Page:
Maybe I could’ve written “I am old and out of touch” and said the same basic thing. Or maybe I’m being a hipster; I’m not buying Grand Theft Auto V, you plebeians, because it is too mainstream, and it’s what everyone will be playing and I’m way too cool for that. Or maybe it’s because I’m a woman and chicks just aren’t into this sorta thing.
Except that none of these things are true.
I’ll admit it, I was wrong! All this time I have thought, hell, fervently believed there were only three ways to get rich: (1) Inherit it, (2) Steal it, or (3) Earn it. Except for the first choice, none of those sound particularly fun; but, it turns out there is another way, a far better way and one that can be a bucket of fun, gaming enthusiasts. Did you know that computer gaming is now considered a professional sport? For example, just last month U.S. immigration officials classified the world’s top video-game players as professional athletes. Wow, does it take forever for the U.S. government to wake up, or what? We all knew how special gaming was, but all we got from the government was a lot of crap.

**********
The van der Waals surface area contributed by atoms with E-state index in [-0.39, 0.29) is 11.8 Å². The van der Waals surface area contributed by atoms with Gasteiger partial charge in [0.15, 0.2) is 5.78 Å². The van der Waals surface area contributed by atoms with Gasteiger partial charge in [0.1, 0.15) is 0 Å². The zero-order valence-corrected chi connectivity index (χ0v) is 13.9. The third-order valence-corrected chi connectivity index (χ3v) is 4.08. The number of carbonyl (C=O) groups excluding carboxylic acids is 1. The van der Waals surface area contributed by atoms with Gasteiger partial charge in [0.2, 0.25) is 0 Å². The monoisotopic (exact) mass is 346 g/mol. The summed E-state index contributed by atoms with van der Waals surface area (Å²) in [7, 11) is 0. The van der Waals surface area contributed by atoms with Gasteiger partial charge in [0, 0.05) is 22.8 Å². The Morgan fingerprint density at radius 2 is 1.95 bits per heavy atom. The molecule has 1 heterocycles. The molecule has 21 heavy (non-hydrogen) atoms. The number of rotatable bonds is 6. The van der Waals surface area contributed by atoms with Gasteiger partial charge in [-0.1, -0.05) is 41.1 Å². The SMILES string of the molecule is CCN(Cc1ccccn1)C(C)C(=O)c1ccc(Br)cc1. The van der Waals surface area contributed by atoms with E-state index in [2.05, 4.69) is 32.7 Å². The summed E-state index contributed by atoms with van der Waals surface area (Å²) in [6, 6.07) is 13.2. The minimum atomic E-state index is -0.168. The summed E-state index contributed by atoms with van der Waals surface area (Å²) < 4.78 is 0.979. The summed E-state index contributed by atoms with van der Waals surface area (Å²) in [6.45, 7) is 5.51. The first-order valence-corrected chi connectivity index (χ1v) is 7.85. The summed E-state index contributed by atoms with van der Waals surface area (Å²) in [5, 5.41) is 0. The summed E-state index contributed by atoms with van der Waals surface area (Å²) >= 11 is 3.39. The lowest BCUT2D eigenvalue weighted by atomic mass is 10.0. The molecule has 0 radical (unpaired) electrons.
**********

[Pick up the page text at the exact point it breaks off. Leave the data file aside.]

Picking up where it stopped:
Exhausted from a trip, you drop your bags at the threshold of a dark, strange, lonely house. The night is late and stormy. No one comes to greet you; no one is home. You did tell them not to make a big deal, not even to pick you up at the airport. “Like, really, seriously, you don’t have to pick me up.” Exact words, in a tone that said “Nothing would make me happier than to reach the gate and see you smiling there.”
A tone that said “please pick me up, I’m so tired. Pick me up, I haven’t seen you in a year and I can’t wait. Pick me up, I’ve missed you and I love you and I want to hear everything that’s happened. I wish you’d stayed suspended, waiting for me, but I know you haven’t, and I’m not sure where the new house is, I’ve never been there. So please pick me up. It’s been so long. Please pick me up.”